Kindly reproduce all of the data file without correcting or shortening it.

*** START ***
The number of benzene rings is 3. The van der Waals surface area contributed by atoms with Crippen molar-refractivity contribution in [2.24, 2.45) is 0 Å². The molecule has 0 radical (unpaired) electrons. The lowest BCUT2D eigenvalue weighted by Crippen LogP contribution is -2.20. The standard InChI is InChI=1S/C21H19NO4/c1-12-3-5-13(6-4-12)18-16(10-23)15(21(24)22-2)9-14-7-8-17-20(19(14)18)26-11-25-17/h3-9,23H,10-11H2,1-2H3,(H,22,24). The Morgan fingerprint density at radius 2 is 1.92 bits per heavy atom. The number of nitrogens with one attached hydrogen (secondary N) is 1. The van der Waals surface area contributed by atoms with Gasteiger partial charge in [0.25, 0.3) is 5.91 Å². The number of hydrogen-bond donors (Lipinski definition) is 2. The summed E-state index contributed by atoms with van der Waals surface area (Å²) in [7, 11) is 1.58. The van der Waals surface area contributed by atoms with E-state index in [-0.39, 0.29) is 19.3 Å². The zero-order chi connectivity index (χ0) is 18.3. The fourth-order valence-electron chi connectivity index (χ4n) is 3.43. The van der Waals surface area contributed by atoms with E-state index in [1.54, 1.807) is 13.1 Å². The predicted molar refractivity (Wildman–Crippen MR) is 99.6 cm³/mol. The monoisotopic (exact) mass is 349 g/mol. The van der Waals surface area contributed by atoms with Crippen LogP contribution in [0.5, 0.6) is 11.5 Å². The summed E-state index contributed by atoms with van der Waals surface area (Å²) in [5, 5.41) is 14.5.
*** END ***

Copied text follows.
The number of benzene rings is 3. The van der Waals surface area contributed by atoms with Crippen molar-refractivity contribution in [2.24, 2.45) is 0 Å². The molecule has 0 radical (unpaired) electrons. The lowest BCUT2D eigenvalue weighted by Crippen LogP contribution is -2.20. The standard InChI is InChI=1S/C21H19NO4/c1-12-3-5-13(6-4-12)18-16(10-23)15(21(24)22-2)9-14-7-8-17-20(19(14)18)26-11-25-17/h3-9,23H,10-11H2,1-2H3,(H,22,24). The Morgan fingerprint density at radius 2 is 1.92 bits per heavy atom. The number of nitrogens with one attached hydrogen (secondary N) is 1. The van der Waals surface area contributed by atoms with Gasteiger partial charge in [0.25, 0.3) is 5.91 Å². The number of hydrogen-bond donors (Lipinski definition) is 2. The summed E-state index contributed by atoms with van der Waals surface area (Å²) in [7, 11) is 1.58. The van der Waals surface area contributed by atoms with E-state index in [-0.39, 0.29) is 19.3 Å². The zero-order chi connectivity index (χ0) is 18.3. The fourth-order valence-electron chi connectivity index (χ4n) is 3.43. The van der Waals surface area contributed by atoms with E-state index in [1.54, 1.807) is 13.1 Å². The predicted molar refractivity (Wildman–Crippen MR) is 99.6 cm³/mol. The monoisotopic (exact) mass is 349 g/mol. The van der Waals surface area contributed by atoms with Crippen LogP contribution in [0.5, 0.6) is 11.5 Å². The summed E-state index contributed by atoms with van der Waals surface area (Å²) in [5, 5.41) is 14.5.